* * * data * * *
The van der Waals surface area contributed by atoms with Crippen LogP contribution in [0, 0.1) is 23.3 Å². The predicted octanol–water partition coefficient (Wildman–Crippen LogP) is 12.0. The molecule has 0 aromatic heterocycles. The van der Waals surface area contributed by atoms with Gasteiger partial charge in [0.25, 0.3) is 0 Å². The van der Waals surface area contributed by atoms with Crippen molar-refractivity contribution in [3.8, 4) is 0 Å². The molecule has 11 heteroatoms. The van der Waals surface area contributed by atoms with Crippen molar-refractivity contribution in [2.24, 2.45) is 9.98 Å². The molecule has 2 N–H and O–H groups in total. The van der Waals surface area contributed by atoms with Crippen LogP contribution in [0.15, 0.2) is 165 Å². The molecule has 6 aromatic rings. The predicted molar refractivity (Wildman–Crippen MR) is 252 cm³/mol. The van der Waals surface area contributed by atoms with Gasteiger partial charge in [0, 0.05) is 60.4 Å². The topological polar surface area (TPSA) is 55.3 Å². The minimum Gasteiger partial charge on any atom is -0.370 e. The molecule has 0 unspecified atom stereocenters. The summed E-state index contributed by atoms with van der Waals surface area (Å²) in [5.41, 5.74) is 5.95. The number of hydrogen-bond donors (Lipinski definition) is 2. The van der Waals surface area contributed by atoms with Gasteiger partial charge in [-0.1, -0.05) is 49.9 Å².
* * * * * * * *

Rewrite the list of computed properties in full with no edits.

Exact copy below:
The van der Waals surface area contributed by atoms with Crippen LogP contribution in [0, 0.1) is 23.3 Å². The predicted octanol–water partition coefficient (Wildman–Crippen LogP) is 12.0. The molecule has 0 aromatic heterocycles. The van der Waals surface area contributed by atoms with Gasteiger partial charge in [0.25, 0.3) is 0 Å². The van der Waals surface area contributed by atoms with Crippen molar-refractivity contribution in [3.8, 4) is 0 Å². The molecule has 11 heteroatoms. The van der Waals surface area contributed by atoms with Crippen molar-refractivity contribution in [2.24, 2.45) is 9.98 Å². The molecule has 2 N–H and O–H groups in total. The van der Waals surface area contributed by atoms with Crippen LogP contribution in [0.15, 0.2) is 165 Å². The molecule has 6 aromatic rings. The predicted molar refractivity (Wildman–Crippen MR) is 252 cm³/mol. The van der Waals surface area contributed by atoms with Gasteiger partial charge in [0, 0.05) is 60.4 Å². The topological polar surface area (TPSA) is 55.3 Å². The minimum Gasteiger partial charge on any atom is -0.370 e. The molecule has 0 unspecified atom stereocenters. The summed E-state index contributed by atoms with van der Waals surface area (Å²) in [5.41, 5.74) is 5.95. The number of hydrogen-bond donors (Lipinski definition) is 2. The van der Waals surface area contributed by atoms with Gasteiger partial charge in [-0.1, -0.05) is 49.9 Å².